Delegates also discuss making peace in the public square a priority
Saskatchewan delegates took a step into the future during their annual delegate sessions at the end of February, when they accepted a new congregation into their midst and moved to take action on an MC Canada proposal passed last summer.
Breath of Life Mennonite, formed by a group of people that broke away from First Mennonite Church, Saskatoon, in 2006, had asked to join the 33 congregations that make up Mennonite Church Saskatchewan, and was officially welcomed last month.
A second house church, Seed Life Network, is also looking to join a larger body of congregations, and its members attended the two-day event to check the fit for its fellowship.
“We are an intentional house church and we’re looking to apply for membership at the next annual convention,” explained Leighton Tebay, co-founder of the network, which initially was supported by a Mennonite Brethren congregation in Saskatoon.
Peace in the public square debated
MC Saskatchewan delegates explored a proposal put forth at last summer’s MC Canada assembly—to provide a public voice for peace issues—with presentations and discussions.
Jake Buhler, a member of Osler Mennonite Church and a peace activist, introduced the topic by describing simple ways individuals can spread the message of peace in the public square. “Get involved in a Remembrance Day service,” he suggested. “Take a stand against nuclear development,” he urged.
Osler Mennonite pastor Gordon Allaby, a member of the MC Saskatchewan Peace and Justice Committee and a former U.S. navy sailor, said, “The country is becoming militant. [We need] to educate, inspire the government and public that nonviolent peacemaking is possible,” he implored, noting that Osler Mennonite had supported an American war resister for a year.
During discussions at one table, delegates admitted it was going to take some work to present a united front for peace in the province.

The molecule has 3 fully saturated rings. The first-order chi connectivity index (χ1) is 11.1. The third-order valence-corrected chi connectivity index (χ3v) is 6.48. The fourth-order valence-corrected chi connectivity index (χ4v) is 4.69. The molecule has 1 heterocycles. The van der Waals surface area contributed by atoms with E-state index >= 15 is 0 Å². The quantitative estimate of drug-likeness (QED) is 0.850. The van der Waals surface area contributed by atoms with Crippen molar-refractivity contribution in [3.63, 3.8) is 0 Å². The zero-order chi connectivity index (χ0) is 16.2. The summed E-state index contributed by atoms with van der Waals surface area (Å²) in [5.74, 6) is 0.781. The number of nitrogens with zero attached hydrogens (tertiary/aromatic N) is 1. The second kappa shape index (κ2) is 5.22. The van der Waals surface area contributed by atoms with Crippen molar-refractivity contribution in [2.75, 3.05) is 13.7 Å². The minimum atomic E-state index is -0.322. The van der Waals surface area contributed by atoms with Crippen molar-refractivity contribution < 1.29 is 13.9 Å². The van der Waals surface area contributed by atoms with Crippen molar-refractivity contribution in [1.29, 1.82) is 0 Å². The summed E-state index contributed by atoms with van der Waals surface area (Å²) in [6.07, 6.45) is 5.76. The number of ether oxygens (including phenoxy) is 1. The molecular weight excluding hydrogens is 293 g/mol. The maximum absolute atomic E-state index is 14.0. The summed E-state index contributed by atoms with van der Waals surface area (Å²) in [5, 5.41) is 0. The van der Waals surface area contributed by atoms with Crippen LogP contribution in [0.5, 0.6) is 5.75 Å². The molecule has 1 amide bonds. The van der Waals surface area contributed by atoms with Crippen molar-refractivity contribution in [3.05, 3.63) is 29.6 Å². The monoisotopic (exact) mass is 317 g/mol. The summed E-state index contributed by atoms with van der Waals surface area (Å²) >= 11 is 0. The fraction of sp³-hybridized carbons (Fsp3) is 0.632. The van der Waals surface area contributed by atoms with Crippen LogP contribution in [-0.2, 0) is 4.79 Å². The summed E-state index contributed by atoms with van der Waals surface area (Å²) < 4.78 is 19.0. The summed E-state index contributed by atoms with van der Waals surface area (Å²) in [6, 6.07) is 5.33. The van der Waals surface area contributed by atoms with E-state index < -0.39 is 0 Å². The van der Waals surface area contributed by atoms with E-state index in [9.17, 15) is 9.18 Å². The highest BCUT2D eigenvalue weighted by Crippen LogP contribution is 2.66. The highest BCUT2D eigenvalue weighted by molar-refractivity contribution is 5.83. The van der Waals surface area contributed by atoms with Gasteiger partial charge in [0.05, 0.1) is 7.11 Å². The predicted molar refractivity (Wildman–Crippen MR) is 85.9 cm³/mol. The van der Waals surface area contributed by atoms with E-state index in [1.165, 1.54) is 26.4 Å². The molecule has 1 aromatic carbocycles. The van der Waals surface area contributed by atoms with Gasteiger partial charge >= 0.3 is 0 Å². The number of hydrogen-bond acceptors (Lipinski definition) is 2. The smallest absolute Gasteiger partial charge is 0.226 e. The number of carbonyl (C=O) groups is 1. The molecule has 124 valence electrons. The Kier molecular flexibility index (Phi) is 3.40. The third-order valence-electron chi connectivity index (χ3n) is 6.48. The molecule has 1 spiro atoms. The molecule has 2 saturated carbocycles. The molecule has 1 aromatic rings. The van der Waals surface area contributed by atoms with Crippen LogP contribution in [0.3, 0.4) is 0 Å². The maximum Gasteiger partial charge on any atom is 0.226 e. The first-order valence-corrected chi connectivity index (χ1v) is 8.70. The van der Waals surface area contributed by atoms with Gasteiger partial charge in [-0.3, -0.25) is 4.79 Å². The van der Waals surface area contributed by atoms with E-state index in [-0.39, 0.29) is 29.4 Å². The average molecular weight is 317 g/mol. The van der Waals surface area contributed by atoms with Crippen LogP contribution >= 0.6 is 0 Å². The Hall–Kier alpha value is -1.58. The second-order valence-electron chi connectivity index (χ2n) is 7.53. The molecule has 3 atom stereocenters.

“We need to begin with our own churches, to work together to agree,” said Anita Retzlaff, co-pastor of Nutana Park Mennonite, Saskatoon.
“We need a team built within the congregation to help the congregation move forward,” said Emily Toews, pastor of Northstar Mennonite, Drake, Sask.
One person wondered if there would be a barrier to overcome for some Mennonites, as MC Saskatchewan moves from being traditionally “the quiet in the land,” all the way to taking a public stand against war.
“A peace campaign involves going outside our comfort zone,” admitted Allaby. “It’s troubling. But,” he added, his voice rising, “maybe it’s time to remove the duct tape from Christ’s mouth and proclaim peace and justice.”
In summarizing his own thoughts on the matter, Buhler said succinctly, “Peace is a lens through which all actions are coloured, not one segment of our faith.”
Not all happy with balanced budget
It was not without opposition that finance commission chair Armin Krahn presented a balanced budget.
During last year’s delegate sessions Krahn voiced concerns about the conference and its habit of continually dipping into reserves to meet financial obligations. A letter campaign resulted in a much better financial picture this year, bringing in nearly $54,000 from individual donors. But there still needed to be some cuts. Support for Person2Person was decreased by $2,000 and Rosthern Junior College lost $8,000. All other commissions were cut to varying degrees.
But when delegates objected to the cuts, Krahn remained firm. “Every commission knew we were going to reduce the budget,” he said unapologetically.
This year’s budget was set at $387,300, down nearly $39,000 from last year. The drop in budget was partially the result of one-time expenses and income for hosting the 2009 MC Canada youth assembly in Caronport.
Although Krahn’s term with the finance commission is technically finished, there has been some difficulty in filling the po-sition of chair, so Krahn has agreed to stay on for most of March.
Long-time youth minister honoured
Acknowledging the love and commitment of MC Saskatchewan youth minister Anna Rehan was one of the final acts of the executive during the sessions. Rehan has worked with Saskatchewan youths for 25 years and was honoured for her contributions with a gift and many hugs of appreciation.